“Fire Up the Grill for a Mouthwatering Red, White, and Green July 4th.” Worldwatch Institute.

http://www.worldwatch.org/fire-grill-mouthwatering-red-white-and-green-july-4th

Oppenlander, Richard A. “Biodiversity and Food Choice: A Clarification.” Comfortably Unaware. 2012

http://comfortablyunaware.com/blog/biodiversity-and-food-choice-a-clarification/

“Risk Assessment Evaluation for Concentrated Animal Feeding Operations.” U.S. Environmental Protection Agency – Office of Research and Development. 2004.

http://nepis.epa.gov/Exe/ZyPURL.cgi?Dockey=901V0100.txt

Every minute, 7 million pounds of excrement are produced by animals raised for food in the US.
This doesn’t include the animals raised outside of USDA jurisdiction or in backyards, or the billions of fish raised in aquaculture settings in the US. [v]

“What’s the Problem?” United States Environmental Protection Agency.

http://www.epa.gov/region9/animalwaste/problem.html

“How To Manage Manure.” Healthy Landscapes.

http://www.uri.edu/ce/healthylandscapes/livestock/how_manure_overall.htm

335 million tons of “dry matter” is produced annually by livestock in the US.

“FY-2005 Annual Report Manure and Byproduct Utilization National Program 206.”
USDA Agricultural Research Service. 2008.

http://www.ars.usda.gov/research/programs/programs.htm?np_code=206&docid=13337

A farm with 2,500 dairy cows produces the same amount of waste as a city of 411,000 people. [vi]

“Risk Assessment Evaluation for Concentrated Animal Feeding Operations.” U.S. Environmental Protection Agency – Office of Research and Development. 2004.

http://nepis.epa.gov/Exe/ZyPURL.cgi?Dockey=901V0100.txt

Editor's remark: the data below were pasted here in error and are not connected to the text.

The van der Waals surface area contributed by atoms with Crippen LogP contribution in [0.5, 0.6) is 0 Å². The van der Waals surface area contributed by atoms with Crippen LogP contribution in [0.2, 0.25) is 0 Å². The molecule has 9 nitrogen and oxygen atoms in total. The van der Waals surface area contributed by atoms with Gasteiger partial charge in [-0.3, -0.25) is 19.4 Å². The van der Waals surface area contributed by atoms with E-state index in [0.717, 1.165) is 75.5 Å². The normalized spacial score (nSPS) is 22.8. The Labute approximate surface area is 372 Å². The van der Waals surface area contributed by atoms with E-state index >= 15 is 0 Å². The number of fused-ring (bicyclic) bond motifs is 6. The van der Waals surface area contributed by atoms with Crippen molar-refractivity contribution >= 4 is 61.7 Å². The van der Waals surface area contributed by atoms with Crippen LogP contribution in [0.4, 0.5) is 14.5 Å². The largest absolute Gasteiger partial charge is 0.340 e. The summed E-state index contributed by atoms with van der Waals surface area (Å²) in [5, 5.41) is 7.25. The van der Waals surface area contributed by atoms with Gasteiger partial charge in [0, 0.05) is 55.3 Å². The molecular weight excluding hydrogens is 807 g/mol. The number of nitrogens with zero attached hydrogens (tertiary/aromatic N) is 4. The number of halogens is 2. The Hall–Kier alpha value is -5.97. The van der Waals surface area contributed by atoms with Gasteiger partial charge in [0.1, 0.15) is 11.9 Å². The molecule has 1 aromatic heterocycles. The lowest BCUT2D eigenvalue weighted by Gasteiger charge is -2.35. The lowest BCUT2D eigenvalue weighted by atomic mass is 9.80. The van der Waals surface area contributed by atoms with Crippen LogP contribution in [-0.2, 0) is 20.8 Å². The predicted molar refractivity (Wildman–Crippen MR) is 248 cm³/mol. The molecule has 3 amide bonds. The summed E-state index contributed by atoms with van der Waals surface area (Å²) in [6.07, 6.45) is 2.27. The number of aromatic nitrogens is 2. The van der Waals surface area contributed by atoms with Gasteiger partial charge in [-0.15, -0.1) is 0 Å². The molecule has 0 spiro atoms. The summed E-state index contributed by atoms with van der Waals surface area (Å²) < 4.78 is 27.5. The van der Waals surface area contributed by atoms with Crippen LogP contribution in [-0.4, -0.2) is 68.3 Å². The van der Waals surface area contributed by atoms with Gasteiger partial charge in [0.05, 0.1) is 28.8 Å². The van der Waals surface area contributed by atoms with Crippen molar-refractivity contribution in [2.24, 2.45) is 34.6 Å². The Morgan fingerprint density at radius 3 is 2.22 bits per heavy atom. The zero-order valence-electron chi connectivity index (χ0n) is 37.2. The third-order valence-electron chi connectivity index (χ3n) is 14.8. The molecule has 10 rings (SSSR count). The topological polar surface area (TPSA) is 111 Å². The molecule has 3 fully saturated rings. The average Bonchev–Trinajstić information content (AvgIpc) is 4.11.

3/4 of the world’s fisheries are exploited.

“Overfishing: A Threat to Marine Biodiversity.” UN News Center.

http://www.un.org/events/tenstories/06/story.asp?storyid=800

“General Situation of World Fish Stocks.” United Nations Food and Agriculture Organization (FAO).

http://www.fao.org/newsroom/common/ecg/1000505/en/stocks.pdf

90 million tons of fish are pulled from our oceans each year. [vii]

“World Review of Fisheries and Aquaculture.” UNITED NATIONS FOOD AND AGRICULTURE ORGANIZATION (FAO). 2012.

http://www.fao.org/docrep/016/i2727e/i2727e01.pdf

For every 1 pound of fish caught, an average of 5 pounds of unintended marine species are caught and discarded as by-kill. [viii]

“Discards and Bycatch in Shrimp Trawl Fisheries.”
UNITED NATIONS FOOD AND AGRICULTURE ORGANIZATION (FAO).

http://www.fao.org/docrep/W6602E/w6602E09.htm

As many as 40% (63 billion pounds) of fish caught globally every year are discarded.

Goldenberg, Suzanne. “America’s Nine Most Wasteful Fisheries Named.” The Guardian.

http://www.theguardian.com/environment/2014/mar/20/americas-nine-most-wasteful-fisheries-named

Scientists estimate as many as 650,000 whales, dolphins and seals are killed every year by fishing vessels.

Goldenberg, Suzanne. “America’s Nine Most Wasteful Fisheries Named.” The Guardian.

http://www.theguardian.com/environment/2014/mar/20/americas-nine-most-wasteful-fisheries-named

100 million tons of fish are caught annually.

Montaigne, fen. “Still waters: The global fish crisis.” National Geographic.

http://ocean.nationalgeographic.com/ocean/global-fish-crisis-article/